In a new blog series Jo Dale, who is leading on people and culture at Digital Mums, talks about #WorkThatWorks and what it’s like to work in an organisation that's leading the way in flexible working….
With our flexible working culture, large remote working team, plants with names, dogs with social media star status and random bouts of karaoke, we’re not your standard office. We work in quite a unique environment at Digital Mums and my nearly 18 months here has been a challenging, rewarding and fun experience. There’s basically never a dull moment!
I’ve worked for start-ups before, but there’s something special about Digital Mums. I know you may be sceptical given I’m part of the company but trust me on this one!
I started in May 2016 and my experience was a bit like stepping into the tardis. I arrived at our then office, which was in a shipping container overlooking the canal in Hackney. Super cool, natch. Five of us, including the Cofos worked mainly from the container, sharing desks and trying to avoid rolling our chairs over Cooper’s paws whilst he was asleep on the floor. Once I got to grips with our messaging system (Slack) I realised that Digital Mums opened out into a sizeable, incredibly vibrant and dynamic team of people working mainly from home, and that we were clearly expanding rapidly. We’ve grown a lot since then and number over 40 on the team but still only 14% work in the office.
So what’s different about Digital Mums?
There’s lots to talk about here, but a few aspects of the workplace particularly stand out for me. The tone of any company is always set by the leadership and our Cofos are very tuned in on that score. They are sensitive to the impact of changes on culture and it’s something that’s always on their agenda, rather than something to only worry about when things go wrong. They are both well liked and they genuinely relate to every member of the team as critical to the success of the business. It’s not just lip service and we all feel that. They also show vulnerability - they don’t try to be like ‘we have everything handled’: they are open about the fact that they are also learning along the way, and it helps to foster an authentic culture.
We’re not very hierarchical in structure and although there are reporting lines and roles that are more senior than others, I don’t believe we operate in such a way that anyone feels ‘senior’ or ‘junior’. We all feel important in the company and recognise that how we perform individually will impact on everyone. I think this has fostered a sense of partnership with each other and the modus operandi is to help each other out, even if it’s not strictly speaking ‘our job’. What has really cemented this are plans for an employee share scheme - when the shares are allocated, they will be done so equally, not on the basis of seniority.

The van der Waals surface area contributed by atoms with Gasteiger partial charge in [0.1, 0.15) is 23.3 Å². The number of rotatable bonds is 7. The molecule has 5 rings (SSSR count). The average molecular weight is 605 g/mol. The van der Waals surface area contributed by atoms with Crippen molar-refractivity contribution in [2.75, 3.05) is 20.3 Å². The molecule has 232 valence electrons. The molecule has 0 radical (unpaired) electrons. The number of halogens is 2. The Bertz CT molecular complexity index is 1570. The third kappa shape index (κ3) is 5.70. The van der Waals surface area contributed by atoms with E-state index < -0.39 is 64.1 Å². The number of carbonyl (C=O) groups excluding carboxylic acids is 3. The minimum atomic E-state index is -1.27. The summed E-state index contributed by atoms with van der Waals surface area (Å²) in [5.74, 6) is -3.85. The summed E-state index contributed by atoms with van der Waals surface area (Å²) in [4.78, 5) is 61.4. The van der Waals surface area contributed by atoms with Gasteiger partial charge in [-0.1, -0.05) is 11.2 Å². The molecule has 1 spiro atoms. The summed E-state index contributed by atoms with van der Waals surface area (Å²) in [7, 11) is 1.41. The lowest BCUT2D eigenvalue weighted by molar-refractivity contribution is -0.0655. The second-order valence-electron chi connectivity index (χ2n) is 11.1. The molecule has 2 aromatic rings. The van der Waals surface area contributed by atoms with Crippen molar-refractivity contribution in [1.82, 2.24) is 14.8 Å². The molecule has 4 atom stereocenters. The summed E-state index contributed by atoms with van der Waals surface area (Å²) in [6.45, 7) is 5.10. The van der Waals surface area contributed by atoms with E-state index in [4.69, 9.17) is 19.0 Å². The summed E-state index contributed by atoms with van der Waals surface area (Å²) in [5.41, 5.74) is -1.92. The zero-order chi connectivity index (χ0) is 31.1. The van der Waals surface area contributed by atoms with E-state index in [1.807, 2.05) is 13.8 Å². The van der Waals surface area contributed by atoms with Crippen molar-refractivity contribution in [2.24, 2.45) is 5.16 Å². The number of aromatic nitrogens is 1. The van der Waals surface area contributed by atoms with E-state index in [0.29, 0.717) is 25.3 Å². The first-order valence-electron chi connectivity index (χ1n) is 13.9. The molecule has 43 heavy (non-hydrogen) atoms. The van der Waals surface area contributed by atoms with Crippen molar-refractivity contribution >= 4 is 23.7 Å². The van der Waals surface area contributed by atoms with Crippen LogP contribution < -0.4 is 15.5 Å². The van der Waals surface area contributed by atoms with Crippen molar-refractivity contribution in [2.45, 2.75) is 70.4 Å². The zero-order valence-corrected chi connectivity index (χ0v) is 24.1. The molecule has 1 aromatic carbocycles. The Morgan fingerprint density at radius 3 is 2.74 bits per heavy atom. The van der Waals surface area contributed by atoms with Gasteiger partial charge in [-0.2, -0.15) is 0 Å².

The flexibility we all have at Digital Mums is fantastic. I’m office based, but I know that if I want to go and do a pilates class in the middle of the day which means I take 2 hours for lunch instead of 1, then that’s fine - and not just fine, but encouraged. I’m trusted to make that time up. Because of that trust we experience and the positive impact on our quality of life, we all want to give of our absolute best in return and I believe that it contributes massively to the high performing culture that we have.
Of course we’d be lying if we said it wasn’t without it’s problems and challenges - nothing is ever perfect! We’re at a very interesting point of transition at the moment, growing into an established business and that means putting more structure in place. It’s been quite challenging to do this and to work out where the boundaries are. We’re still defining for ourselves what our flexible working culture means, and what working practices are / aren’t effective.
Sometimes there’s a temptation to bring things in from our more conventional backgrounds and I have to remember to question those things. For example, developing job descriptions. Do we need that level of detail when we’re growing so rapidly that we need flexibility in roles? One of the brilliant and exciting things about Digital Mums is that things move quickly. It’s an entrepreneurial environment and we want to enable that fast growth, not weigh ourselves down with bureaucracy we don’t need. It’s all work in progress!
My next blog will share a bit more about what we’ve been doing on the people and culture side of things. In the meantime, I’d love to connect with others doing similar work in start-ups so please feel free to contact me on LinkedIn!